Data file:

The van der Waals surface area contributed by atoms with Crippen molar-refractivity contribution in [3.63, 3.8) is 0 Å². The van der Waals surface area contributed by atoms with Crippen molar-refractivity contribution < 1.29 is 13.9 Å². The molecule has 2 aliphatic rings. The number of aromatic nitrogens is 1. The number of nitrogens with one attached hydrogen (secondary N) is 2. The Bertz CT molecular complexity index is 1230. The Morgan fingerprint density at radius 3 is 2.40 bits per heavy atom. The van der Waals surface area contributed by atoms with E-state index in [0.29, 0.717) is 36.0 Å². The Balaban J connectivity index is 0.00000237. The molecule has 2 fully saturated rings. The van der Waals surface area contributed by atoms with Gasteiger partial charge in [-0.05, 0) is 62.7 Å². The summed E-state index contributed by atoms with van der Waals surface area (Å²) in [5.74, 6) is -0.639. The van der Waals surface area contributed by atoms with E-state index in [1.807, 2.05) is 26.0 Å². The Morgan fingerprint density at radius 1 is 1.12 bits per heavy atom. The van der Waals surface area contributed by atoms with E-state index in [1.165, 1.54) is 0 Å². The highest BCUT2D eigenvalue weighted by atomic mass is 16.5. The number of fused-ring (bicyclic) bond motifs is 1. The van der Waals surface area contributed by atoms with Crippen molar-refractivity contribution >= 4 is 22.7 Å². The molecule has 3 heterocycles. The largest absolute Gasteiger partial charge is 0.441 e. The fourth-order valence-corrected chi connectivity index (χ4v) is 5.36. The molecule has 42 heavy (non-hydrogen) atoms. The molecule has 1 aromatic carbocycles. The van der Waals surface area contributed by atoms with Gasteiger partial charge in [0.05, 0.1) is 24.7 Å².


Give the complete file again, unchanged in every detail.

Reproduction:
The van der Waals surface area contributed by atoms with Crippen molar-refractivity contribution in [3.63, 3.8) is 0 Å². The van der Waals surface area contributed by atoms with Crippen molar-refractivity contribution < 1.29 is 13.9 Å². The molecule has 2 aliphatic rings. The number of aromatic nitrogens is 1. The number of nitrogens with one attached hydrogen (secondary N) is 2. The Bertz CT molecular complexity index is 1230. The Morgan fingerprint density at radius 3 is 2.40 bits per heavy atom. The van der Waals surface area contributed by atoms with E-state index in [0.29, 0.717) is 36.0 Å². The Balaban J connectivity index is 0.00000237. The molecule has 2 fully saturated rings. The van der Waals surface area contributed by atoms with Gasteiger partial charge in [-0.05, 0) is 62.7 Å². The summed E-state index contributed by atoms with van der Waals surface area (Å²) in [5.74, 6) is -0.639. The van der Waals surface area contributed by atoms with E-state index in [1.807, 2.05) is 26.0 Å². The Morgan fingerprint density at radius 1 is 1.12 bits per heavy atom. The van der Waals surface area contributed by atoms with E-state index in [1.165, 1.54) is 0 Å². The highest BCUT2D eigenvalue weighted by atomic mass is 16.5. The number of fused-ring (bicyclic) bond motifs is 1. The van der Waals surface area contributed by atoms with Crippen molar-refractivity contribution >= 4 is 22.7 Å². The molecule has 3 heterocycles. The largest absolute Gasteiger partial charge is 0.441 e. The fourth-order valence-corrected chi connectivity index (χ4v) is 5.36. The molecule has 42 heavy (non-hydrogen) atoms. The molecule has 1 aromatic carbocycles. The van der Waals surface area contributed by atoms with Gasteiger partial charge in [0.05, 0.1) is 24.7 Å².